A prolific author with two sturdy mystery series already underway, Cleeves has a fondness for quirky characters, several of whom show up here when Venn starts interviewing suspects. But Cleeves’s true strength lies in her descriptions of the natural world, gorgeously captured in this brief description of Venn listening to “the surf on the beach and the cry of a herring gull, the sound naturalists named the long call, the cry which always sounded to him like an inarticulate howl of pain.”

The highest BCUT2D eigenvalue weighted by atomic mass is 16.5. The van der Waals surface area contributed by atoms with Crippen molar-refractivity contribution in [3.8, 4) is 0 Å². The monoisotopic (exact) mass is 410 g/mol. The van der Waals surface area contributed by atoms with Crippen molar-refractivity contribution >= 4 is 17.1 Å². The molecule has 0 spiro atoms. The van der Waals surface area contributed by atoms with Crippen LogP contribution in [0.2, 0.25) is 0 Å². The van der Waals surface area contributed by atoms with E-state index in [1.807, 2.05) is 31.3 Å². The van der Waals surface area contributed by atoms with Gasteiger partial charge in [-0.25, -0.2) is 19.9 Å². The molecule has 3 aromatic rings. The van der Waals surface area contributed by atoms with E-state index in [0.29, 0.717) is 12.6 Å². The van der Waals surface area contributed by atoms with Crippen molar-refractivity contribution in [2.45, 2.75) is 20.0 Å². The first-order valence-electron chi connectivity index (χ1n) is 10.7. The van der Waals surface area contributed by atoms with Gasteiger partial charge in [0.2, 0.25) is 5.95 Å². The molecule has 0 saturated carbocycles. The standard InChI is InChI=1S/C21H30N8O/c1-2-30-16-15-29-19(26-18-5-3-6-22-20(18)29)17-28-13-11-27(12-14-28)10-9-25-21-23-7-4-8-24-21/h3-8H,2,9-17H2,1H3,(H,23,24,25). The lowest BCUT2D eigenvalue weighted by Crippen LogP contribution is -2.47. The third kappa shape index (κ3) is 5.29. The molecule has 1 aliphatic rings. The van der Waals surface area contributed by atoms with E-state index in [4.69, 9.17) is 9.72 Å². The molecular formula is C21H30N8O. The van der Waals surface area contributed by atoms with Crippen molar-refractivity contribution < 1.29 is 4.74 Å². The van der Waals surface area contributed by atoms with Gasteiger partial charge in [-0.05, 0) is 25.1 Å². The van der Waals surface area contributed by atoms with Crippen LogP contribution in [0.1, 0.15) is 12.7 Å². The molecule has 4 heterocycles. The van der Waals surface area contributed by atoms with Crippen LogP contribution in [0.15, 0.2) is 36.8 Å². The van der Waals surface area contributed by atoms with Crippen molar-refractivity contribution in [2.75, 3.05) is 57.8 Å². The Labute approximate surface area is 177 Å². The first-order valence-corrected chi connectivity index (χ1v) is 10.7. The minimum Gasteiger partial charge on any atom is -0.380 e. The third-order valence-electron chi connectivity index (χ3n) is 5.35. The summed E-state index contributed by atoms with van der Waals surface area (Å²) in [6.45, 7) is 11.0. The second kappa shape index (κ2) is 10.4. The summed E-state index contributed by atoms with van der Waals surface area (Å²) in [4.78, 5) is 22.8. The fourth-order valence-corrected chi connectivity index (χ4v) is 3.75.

I like Venn. He is diffident and clever, prone to melancholia (he has sad eyes), self-doubt and anger, and is scarred by the rigid religious beliefs of his estranged family. He isn’t welcome at his father’s funeral, but he is happily married to Jonathan, his opposite in so many ways. Cleeves writes about their domestic relationship with affectionate detail and a resounding authenticity, just as she evokes the local landscape as if it were a character in its own right. She likes things on the margins, be they gay detectives or out-of-the way places... The plot moves at a healthy pace, and there is at least one surprise in store. By the end, The Long Call had me hooked — a promising beginning to another fine chapter in the Ann Cleeves story.